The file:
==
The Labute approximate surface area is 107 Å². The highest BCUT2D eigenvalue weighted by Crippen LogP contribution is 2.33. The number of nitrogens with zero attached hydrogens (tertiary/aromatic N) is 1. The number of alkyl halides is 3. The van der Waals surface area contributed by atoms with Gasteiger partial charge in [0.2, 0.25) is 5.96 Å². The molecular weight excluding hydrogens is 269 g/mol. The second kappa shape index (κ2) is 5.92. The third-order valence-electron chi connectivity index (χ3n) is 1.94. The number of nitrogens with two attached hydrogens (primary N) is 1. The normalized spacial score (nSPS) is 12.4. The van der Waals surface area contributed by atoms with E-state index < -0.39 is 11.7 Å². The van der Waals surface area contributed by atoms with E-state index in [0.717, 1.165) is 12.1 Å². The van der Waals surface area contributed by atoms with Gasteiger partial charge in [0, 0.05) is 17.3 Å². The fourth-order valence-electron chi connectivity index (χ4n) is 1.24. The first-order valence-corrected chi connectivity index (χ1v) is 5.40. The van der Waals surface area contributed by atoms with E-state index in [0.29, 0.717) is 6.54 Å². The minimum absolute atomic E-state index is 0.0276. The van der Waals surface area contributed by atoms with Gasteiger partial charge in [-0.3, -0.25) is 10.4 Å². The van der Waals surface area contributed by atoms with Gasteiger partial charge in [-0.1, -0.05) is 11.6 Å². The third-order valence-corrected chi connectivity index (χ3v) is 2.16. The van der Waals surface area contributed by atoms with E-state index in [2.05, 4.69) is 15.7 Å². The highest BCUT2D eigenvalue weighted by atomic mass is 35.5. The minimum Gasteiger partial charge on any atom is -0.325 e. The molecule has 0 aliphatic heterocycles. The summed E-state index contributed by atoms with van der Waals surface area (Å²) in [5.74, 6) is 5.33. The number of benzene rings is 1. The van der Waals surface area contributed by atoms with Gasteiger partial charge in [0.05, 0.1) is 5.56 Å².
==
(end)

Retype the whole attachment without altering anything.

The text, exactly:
The Labute approximate surface area is 107 Å². The highest BCUT2D eigenvalue weighted by Crippen LogP contribution is 2.33. The number of nitrogens with zero attached hydrogens (tertiary/aromatic N) is 1. The number of alkyl halides is 3. The van der Waals surface area contributed by atoms with Gasteiger partial charge in [0.2, 0.25) is 5.96 Å². The molecular weight excluding hydrogens is 269 g/mol. The second kappa shape index (κ2) is 5.92. The third-order valence-electron chi connectivity index (χ3n) is 1.94. The number of nitrogens with two attached hydrogens (primary N) is 1. The normalized spacial score (nSPS) is 12.4. The van der Waals surface area contributed by atoms with E-state index < -0.39 is 11.7 Å². The van der Waals surface area contributed by atoms with E-state index in [0.717, 1.165) is 12.1 Å². The van der Waals surface area contributed by atoms with Gasteiger partial charge in [0, 0.05) is 17.3 Å². The fourth-order valence-electron chi connectivity index (χ4n) is 1.24. The first-order valence-corrected chi connectivity index (χ1v) is 5.40. The van der Waals surface area contributed by atoms with E-state index in [0.29, 0.717) is 6.54 Å². The minimum absolute atomic E-state index is 0.0276. The van der Waals surface area contributed by atoms with Gasteiger partial charge in [-0.3, -0.25) is 10.4 Å². The van der Waals surface area contributed by atoms with Gasteiger partial charge in [-0.1, -0.05) is 11.6 Å². The third-order valence-corrected chi connectivity index (χ3v) is 2.16. The van der Waals surface area contributed by atoms with E-state index in [2.05, 4.69) is 15.7 Å². The highest BCUT2D eigenvalue weighted by atomic mass is 35.5. The minimum Gasteiger partial charge on any atom is -0.325 e. The molecule has 0 aliphatic heterocycles. The summed E-state index contributed by atoms with van der Waals surface area (Å²) in [5.74, 6) is 5.33. The number of benzene rings is 1. The van der Waals surface area contributed by atoms with Gasteiger partial charge in [0.05, 0.1) is 5.56 Å².